Your Local Broker, Internationally

Berthon UK
(Lymington, Hampshire - UK)

Sue Grant
0044 (0)1590 679 222

Berthon France
(Mandelieu La Napoule, France)

Bruno Kairet
0033 (0)4 93 63 66 80

Berthon Scandinavia
(Henån, Sweden)

Magnus Kullberg
0046 304 694 000

Berthon Spain
(Palma de Mallorca, Spain)

Simon Turner
0034 639 701 234

Berthon USA
(Rhode Island, USA)

Jennifer Stewart
001 401 846 8404

The Island of Orust, Shipbuilding, 1253 and All That

by Magnus Kullberg, Berthon Scandinavia,

Boats have been synonymous with the Island of Orust, located in Bohuslän on the Swedish west coast, for centuries. The first record of the Island’s shipbuilding can be traced as far back as 1253, when King Håkon Håkonsson had a ship built in Ramshult, Lyresund. It is true to say that ships and shipbuilding are the very essence of this region and have been down the ages.



The build of large vessels around Uddevalla can be traced back to the Middle Ages. In 1557, it is believed that the citizens of the city were commissioned to build a warship for the Danish navy.

During the fourteenth and fifteenth century the fishing industry on the outer coastline grew steadily. Because of this, those who lived there became involved in all aspects of shipbuilding as the demand for fishing boats grew; as well as other craft.



After Bohuslän’s transition to Sweden in 1658, shipbuilding within the Orust fjords increased. As ships were lost in the recurring wars of the period, Orust became a prime location for shipbuilding. Timber here was easily accessible, there were plenty of water saws and Orust’s skilled, experienced shipbuilders did the rest.

The Orust yards saw a further upturn in the mid-nineteenth century when freedom of trade was introduced bringing with it increased volumes of freight. Numbers of ships rose significantly and shipbuilding boomed.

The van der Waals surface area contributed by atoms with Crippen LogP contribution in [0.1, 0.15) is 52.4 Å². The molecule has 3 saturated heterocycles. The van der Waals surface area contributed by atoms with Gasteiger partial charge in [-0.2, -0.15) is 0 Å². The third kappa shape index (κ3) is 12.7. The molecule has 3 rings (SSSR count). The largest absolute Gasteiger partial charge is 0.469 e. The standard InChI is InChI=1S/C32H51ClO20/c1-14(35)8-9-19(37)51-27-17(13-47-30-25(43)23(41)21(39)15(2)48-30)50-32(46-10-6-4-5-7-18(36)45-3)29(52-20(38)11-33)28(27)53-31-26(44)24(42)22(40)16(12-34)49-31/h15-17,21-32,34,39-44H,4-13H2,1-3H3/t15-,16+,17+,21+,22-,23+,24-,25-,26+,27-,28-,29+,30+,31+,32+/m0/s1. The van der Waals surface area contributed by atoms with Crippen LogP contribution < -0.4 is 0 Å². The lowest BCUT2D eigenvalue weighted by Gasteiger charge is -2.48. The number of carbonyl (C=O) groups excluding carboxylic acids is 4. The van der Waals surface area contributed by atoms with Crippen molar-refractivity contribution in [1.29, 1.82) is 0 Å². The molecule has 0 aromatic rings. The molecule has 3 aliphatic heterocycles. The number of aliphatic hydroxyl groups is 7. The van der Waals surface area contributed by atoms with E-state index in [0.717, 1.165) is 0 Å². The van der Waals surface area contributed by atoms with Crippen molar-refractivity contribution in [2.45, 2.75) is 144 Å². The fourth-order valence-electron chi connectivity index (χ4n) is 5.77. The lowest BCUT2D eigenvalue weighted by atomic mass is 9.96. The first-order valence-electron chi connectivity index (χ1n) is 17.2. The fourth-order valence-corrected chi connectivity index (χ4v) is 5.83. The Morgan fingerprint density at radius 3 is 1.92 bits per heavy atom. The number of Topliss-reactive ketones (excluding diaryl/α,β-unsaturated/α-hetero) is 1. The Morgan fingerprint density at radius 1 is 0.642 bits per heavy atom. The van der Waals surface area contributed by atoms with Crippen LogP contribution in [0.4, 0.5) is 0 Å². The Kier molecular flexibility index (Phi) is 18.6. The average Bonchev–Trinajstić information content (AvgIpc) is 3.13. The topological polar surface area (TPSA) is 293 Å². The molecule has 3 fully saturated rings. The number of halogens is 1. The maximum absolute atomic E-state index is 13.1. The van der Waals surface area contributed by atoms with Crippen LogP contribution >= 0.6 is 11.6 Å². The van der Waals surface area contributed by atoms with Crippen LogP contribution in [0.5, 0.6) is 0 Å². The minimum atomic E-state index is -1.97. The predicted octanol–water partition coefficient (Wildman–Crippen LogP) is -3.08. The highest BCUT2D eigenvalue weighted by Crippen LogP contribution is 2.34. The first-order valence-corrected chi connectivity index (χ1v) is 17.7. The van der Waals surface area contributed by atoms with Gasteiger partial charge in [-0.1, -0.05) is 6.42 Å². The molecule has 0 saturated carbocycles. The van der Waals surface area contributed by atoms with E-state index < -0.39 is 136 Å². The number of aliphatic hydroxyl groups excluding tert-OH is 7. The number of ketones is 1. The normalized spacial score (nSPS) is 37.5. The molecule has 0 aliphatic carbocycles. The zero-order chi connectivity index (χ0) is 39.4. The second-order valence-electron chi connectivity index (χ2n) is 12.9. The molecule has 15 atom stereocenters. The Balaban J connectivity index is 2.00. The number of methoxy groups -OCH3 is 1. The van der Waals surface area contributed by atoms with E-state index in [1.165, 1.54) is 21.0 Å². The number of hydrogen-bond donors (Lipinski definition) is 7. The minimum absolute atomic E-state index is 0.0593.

The northwest of Orust – Kungsviken, Brattås and Svineviken – were also famous for shipbuilding, along with the shipyards of Söbben in Torps parish. Yet more yards prospered in Orust’s interior with yards in Slussen, Krogane and Syltenäs. There were also yards that appeared in Lyresund. Shipbuilding had become big business!

By the end of the nineteenth century, the region was seeing a decline in traditional shipbuilding. Large numbers of cutters were by then being imported from the UK. These were very popular with the ship owners, and as a result they out-performed the Orust built yachts. Thus, the large ship builders were forced to either close or to reinvent themselves, manufacturing other products.

However, what goes around comes around, and by the mid-twentieth century, traditional shipbuilding had again become a popular niche market for the region. Some yards concentrated on building commercial boats, whilst others built pleasure yachts, first in wood and then in GRP.